There is nothing on this bike that hasn’t been massaged, tweaked, changed or modified, and the more details Michele described, the more Cook was reminded of the efforts he and Schilling put into the California Hot Rod. The ’77 Superbike winner had the profile of a Ducati 750SS but every bit had been Schillinged toward the goal of victory at Daytona.

ducati ncr new blue racebike stripped view
New Blue weighs 319 pounds dry, 84 pounds lighter than a stock 1000S, and 22 of those pounds are taken out of the engine. Titanium rods, fasteners, valves and a Superbike alternator get the weight off, plus magnesium NCR cases. Ti bolts everywhere. Ti Zard exhaust. There really isn’t much steel left. It dynos at 102 rear-wheel horsepower, up from 76. Rear-wheel torque is 83 foot-pounds.Riles & Nelson

"This is amazing," said Cook. "Michele lists the artisans in and around Bologna who contribute to the building of the NCR bikes and that's just what we had in California in the mid-'70s. Phil and I knew somebody who knew somebody…I mean we had Toyota wristpins and Yamaha rings in the pistons we designed and Venolia built. Phil found the best of the best. Jerry Branch did the heads, Marvin Webster built us a transmission. I remember going to the airport to pick up the tranny and just staring at the silver-gold color of the gears. It cost us $2000, which was a lot of money back then, and I teared up at how beautiful it was.

“But the best of all was Pierre DesRoches. What a fabricator! His efforts…well, he was the greatest of all and contributed so much to Old Blue.”

The late DesRoches’ hand-made works of art are echoed by the rapid-prototyping and laser-cutting done at NCR. Time and technology change, but the personal involvement that Neilson and Schilling had with their suppliers lives on in Italy. “We share so much with the high-performance automotive world–Ferrari, Maserati, Lamborgini. We trade work, use the same painters, inspire and feed each other,” Poggipolini told us. “Everything on New Blue and Millona can be changed and adjusted for the owner; everything is optional. We wanted New Blue to resemble what Cook won on, but the customer can then change many things.” All NCR bits are available for those with stock SportClassic Ducatis, as well.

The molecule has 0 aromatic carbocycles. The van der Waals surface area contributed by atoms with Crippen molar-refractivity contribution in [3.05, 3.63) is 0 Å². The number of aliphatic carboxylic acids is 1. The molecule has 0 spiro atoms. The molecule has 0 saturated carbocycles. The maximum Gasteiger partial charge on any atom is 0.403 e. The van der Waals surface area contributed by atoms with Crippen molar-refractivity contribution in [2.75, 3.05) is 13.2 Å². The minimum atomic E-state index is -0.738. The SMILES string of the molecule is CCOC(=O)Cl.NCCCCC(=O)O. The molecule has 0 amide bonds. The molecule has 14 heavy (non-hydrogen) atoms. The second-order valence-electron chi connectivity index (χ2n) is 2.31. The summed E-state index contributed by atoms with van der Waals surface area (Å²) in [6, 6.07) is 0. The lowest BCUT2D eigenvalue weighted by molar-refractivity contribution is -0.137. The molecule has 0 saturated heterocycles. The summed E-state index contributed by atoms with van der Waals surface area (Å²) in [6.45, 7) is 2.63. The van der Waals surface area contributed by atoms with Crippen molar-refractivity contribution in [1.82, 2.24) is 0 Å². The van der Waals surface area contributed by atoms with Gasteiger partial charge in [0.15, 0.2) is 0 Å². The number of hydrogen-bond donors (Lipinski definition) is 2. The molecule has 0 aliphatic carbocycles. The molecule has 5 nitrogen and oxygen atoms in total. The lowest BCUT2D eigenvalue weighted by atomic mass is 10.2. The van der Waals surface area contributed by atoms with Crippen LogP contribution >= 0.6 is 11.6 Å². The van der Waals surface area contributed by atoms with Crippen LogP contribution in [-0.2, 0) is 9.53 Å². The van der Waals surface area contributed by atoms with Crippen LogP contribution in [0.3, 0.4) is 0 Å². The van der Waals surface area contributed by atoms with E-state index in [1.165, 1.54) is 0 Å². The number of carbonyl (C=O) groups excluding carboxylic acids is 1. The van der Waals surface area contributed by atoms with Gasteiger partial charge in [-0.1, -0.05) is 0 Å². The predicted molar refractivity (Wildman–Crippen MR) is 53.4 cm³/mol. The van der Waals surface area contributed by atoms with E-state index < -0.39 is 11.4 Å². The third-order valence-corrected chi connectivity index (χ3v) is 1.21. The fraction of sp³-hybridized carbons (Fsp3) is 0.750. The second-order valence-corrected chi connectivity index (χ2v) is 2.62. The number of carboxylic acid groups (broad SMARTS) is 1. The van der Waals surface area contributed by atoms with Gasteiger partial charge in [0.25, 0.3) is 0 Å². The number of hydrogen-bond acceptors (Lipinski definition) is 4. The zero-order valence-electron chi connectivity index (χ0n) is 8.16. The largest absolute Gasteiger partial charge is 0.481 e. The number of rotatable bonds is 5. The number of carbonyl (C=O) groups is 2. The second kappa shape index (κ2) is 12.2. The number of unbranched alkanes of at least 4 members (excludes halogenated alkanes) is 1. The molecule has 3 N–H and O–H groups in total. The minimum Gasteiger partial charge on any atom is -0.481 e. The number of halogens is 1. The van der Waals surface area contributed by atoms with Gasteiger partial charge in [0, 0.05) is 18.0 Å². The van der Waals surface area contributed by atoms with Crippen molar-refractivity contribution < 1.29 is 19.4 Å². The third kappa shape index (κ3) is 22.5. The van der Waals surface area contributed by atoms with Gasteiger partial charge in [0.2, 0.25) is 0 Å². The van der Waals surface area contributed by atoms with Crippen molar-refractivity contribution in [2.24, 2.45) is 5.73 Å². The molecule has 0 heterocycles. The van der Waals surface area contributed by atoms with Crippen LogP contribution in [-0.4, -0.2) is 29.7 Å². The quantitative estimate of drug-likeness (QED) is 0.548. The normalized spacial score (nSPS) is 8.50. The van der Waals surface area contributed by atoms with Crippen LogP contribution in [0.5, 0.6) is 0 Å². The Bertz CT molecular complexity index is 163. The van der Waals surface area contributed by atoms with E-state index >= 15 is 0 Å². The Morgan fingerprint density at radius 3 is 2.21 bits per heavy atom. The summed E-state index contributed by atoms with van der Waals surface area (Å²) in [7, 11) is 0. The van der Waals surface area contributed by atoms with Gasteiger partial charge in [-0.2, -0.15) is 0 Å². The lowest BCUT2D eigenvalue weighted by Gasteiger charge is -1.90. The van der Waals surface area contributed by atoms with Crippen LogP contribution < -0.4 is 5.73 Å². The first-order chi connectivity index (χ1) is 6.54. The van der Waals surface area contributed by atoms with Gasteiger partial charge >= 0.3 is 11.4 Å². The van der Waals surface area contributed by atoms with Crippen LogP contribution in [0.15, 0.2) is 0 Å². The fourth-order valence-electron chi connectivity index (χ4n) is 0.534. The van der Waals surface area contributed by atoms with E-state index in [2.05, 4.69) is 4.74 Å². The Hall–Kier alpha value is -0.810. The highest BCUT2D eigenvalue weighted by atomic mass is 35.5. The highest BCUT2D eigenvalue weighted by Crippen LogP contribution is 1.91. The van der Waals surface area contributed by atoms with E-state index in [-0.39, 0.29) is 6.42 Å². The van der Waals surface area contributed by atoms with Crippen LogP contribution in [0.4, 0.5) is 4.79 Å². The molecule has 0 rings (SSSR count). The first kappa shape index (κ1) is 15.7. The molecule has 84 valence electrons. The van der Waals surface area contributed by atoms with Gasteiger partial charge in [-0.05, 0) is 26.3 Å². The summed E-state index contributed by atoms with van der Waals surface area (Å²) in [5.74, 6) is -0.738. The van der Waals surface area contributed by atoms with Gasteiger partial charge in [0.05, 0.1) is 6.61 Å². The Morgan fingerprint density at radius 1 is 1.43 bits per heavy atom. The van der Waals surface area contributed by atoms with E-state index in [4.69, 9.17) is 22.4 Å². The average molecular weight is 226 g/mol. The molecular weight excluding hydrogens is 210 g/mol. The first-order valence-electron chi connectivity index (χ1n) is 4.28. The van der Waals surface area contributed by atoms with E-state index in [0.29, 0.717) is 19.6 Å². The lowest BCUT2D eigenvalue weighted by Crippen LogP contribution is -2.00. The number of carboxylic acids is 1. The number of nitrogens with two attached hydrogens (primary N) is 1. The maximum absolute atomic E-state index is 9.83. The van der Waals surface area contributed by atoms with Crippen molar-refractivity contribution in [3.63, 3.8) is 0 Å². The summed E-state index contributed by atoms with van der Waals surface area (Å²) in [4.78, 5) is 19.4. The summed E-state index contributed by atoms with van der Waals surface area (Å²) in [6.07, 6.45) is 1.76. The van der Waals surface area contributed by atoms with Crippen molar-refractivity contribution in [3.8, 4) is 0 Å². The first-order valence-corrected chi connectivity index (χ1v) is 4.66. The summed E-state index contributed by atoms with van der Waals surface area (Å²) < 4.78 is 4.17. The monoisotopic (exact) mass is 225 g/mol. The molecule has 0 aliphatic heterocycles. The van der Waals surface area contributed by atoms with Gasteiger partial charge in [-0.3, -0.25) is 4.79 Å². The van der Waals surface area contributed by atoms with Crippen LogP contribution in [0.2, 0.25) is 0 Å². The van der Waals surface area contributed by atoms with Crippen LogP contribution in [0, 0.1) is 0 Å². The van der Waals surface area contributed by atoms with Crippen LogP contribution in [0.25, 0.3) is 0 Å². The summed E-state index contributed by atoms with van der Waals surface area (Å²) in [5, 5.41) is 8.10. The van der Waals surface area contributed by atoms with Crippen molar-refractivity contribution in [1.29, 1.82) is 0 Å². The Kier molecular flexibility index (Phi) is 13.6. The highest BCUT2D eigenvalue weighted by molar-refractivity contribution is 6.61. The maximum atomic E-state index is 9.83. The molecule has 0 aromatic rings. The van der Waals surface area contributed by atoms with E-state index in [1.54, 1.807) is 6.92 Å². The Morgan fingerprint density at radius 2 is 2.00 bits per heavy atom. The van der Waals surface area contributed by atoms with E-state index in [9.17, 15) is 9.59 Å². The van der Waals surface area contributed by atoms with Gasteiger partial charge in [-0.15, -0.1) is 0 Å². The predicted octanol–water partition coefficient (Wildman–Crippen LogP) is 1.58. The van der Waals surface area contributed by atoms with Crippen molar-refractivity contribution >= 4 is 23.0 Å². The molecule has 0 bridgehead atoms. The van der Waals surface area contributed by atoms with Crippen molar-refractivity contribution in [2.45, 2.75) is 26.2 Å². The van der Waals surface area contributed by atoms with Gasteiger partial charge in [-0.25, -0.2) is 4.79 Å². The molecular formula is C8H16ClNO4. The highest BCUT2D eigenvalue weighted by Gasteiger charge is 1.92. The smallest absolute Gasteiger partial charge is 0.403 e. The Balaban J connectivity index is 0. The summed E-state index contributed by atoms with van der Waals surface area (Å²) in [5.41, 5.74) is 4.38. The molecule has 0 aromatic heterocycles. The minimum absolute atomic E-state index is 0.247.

ducati ncr racebike track action
The Bologna Hot RodRiles & Nelson

In 1975 Neilson won a production-class race on a Ducati 750 GT at Daytona, and a year later finished third in the Superbike race on a new 750SS. The Daytona bug bit deep and all stops were pulled to win in ’77. “Hey, we were driven, intent on winning at Daytona,” he recalls. “We’d set a goal and nothing was going to stop us. The dragstrip served as our performance yardstick, and after Branch redid the heads for the ninth time, Old Blue ran a high-10 or low-11 at 123 mph. We knew we had something.

“I remember following Wes Cooley into Daytona’s Turn 1 at the end of the first lap in ’77. His Kawasaki had pulled about 60 bikelengths on me around the banking but I made it all up on the brakes. At that moment, I thought we could win it.”

Cook continued, “Old Blue ran a set of Harry Hunt plasma-sprayed aluminum brake rotors with magnesium calipers, and it was always strong on the brakes. That bike never liked dinky little tight corners but loved fast sweepers like Daytona used to have.” Cook paused and then the racer in him came back. “And by the way, this new infield is bullshit, a complete lack of imagination in design, just a bunch of stop-and-go corners. Old Blue had so much geometry and wheelbase that these tight little corners would have been difficult. That’s where New Blue really surprised me. It’s Cadillac-steady on the banking, just like Old Blue, but it turns so beautifully in the infield.”

ducati ncr new blue track action
Footpeg and exhaust placement initially limited foot space, but NCR techs Walter Bonara and Mirko Sarrino quickly changed the hangers to move the pegs forward and down. Zard exhaust’s heatguards were removed for extra room, but boots got singed. Upper shock mount was hand-formed by 81-year-old Calisto Poggipolini. True story.Riles & Nelson